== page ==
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Madonna – World of Madame X Review: An education

Madonna’s travels lead her to a new album.

Amazon’s Madonna – World of Madame X gives a brief, but intimate glimpse into Madonna’s creative process as she works to put together her fourteenth studio album Madame X.  Released by Interscope Records, Madame X showcases songs heavily influenced by her time in Lisbon, Portugal. Nuno Xico’s 2019 documentary short features Madonna immersing herself in the musical culture, language, and history of Portugal. 

Mixing history and contemporary issues, Madonna seeks to learn about the music of various cultures. Xico’s direction is thought-provoking as most of the scenes with Madonna are shot in black and white while the music and featured collaborators are done in color. This is an interesting choice and supports Madonna’s intention to provide a platform for the world music she is showcasing. She says that she doesn’t set out to appropriate cultures, but rather pay homage to these influences and expose their music to a wider audience. 

Madonna explores themes of intimacy and connection in the digital world and remarks on the falsehoods of online personas. This documentary invites the audience into Madonna’s intimate thoughts in a way that is far different from than the 1991 Truth or Dare. Madonna delves into human rights and the celebration of the individual. On this journey, she not only learns the history of musical genres that derive from other cultures, but learns Portuguese, Brazilian-Portuguese, and Spanish.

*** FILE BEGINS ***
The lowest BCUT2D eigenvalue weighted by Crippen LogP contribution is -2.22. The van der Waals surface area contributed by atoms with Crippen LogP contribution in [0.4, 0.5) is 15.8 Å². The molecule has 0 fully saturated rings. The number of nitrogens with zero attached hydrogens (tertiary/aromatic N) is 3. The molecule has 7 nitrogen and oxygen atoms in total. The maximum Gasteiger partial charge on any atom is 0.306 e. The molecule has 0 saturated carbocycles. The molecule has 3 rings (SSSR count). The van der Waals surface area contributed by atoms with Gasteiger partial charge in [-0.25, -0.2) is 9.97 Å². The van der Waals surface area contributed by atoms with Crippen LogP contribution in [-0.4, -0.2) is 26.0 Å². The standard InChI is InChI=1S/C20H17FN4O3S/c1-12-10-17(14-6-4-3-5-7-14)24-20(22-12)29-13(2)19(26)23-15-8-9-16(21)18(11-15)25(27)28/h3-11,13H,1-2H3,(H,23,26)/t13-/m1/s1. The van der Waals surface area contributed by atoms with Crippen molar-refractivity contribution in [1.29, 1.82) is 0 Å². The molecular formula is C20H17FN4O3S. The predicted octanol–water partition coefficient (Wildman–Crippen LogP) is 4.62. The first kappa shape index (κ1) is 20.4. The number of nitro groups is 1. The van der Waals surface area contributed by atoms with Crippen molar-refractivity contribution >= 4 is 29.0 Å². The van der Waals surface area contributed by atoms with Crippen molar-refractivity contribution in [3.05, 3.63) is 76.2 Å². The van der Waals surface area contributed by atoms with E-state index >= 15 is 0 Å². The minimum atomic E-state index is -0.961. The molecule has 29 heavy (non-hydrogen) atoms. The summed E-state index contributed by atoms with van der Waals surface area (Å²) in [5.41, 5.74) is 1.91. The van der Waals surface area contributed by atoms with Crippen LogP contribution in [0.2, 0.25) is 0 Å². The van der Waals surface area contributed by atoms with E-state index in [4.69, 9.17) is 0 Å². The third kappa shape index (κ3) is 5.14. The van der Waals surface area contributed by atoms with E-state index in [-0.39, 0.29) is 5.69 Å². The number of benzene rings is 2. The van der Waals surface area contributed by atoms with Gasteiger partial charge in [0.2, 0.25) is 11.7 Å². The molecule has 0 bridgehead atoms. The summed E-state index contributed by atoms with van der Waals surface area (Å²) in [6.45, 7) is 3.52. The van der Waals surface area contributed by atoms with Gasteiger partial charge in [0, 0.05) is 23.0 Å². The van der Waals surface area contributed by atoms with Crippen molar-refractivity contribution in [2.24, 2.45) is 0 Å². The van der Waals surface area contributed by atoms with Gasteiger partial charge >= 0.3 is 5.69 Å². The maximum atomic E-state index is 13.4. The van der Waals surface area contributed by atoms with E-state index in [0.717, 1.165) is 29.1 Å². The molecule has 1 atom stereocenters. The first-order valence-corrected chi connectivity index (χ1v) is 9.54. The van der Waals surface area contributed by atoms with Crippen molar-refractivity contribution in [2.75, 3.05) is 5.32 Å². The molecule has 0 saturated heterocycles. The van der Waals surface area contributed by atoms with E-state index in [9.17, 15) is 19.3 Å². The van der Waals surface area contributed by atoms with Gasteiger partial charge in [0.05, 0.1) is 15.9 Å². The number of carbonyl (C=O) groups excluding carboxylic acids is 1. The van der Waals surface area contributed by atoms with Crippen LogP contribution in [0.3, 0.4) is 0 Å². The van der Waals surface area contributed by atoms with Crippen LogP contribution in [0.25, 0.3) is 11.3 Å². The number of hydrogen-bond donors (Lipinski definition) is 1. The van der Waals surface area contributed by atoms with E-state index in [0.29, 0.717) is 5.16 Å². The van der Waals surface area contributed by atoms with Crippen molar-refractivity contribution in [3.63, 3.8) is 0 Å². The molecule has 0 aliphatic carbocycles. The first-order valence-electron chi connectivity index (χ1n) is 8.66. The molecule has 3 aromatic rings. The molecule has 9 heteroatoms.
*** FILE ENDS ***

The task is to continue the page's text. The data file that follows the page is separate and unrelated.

Madonna confesses that her travels were in part a way to discover her identity. This is depicted in the persona of Madame X, a name given to her by a dance teacher who deemed her mysterious because her various looks and what those looks meant to her. Fans of Madonna can relate to this aspect as they have seen her in everything from  flapper inspired looks to conical bras throughout the years. Madonna is mainly brunette throughout the documentary, but changes her look with the different songs on the album. Fans can also hear some Portuguese inspired versions of hits like “Human Nature” and “Like a Virgin” interspersed throughout the film.  

Madonna collaborates with many artists. One story that stands out in particular is her encounter with the Batukadeiras. Batukadeiras are female musicians who chant and sing in a drum circle. Madonna expresses that she felt the strength of female empowerment emanating from them and collaborated with them on the song “Batuka.” In addition to the influences felt by the Batukadeiras, Madonna incorporates other Portuguese influences like fado and morna, songs that evoke feelings of sadness, but also joy. Madonna also shares the historical origin of the krakeb, a percussive instrument used in North African music. 

All in all, Xico’s Madonna – World of Madame X gives an in depth look at Madonna’s creativity and allows her to explain her influences and goals. Madonna not only seeks to share the stories and music she’s learned, but she also strives to incorporate political messages. The documentary uses shots of various protests such as Black Lives Matter, marches for Trans Rights, and the Women’s March. It also shows why Madonna remains successful. She gives voice to younger performers such as Diplo and Anitta, and she is passionate about using her voice to speak out on global issues her audiences care about.

Madonna - World of Madame X
Is it good?
Madonna travels and makes new friends in her quest to produce a new album.
Madonna teaches the audience about various musical genres found around the world.
interesting lighting and musical choices
It would be nice if some of Madonna's collaborators shared some of their stories.
8
Good
Comments

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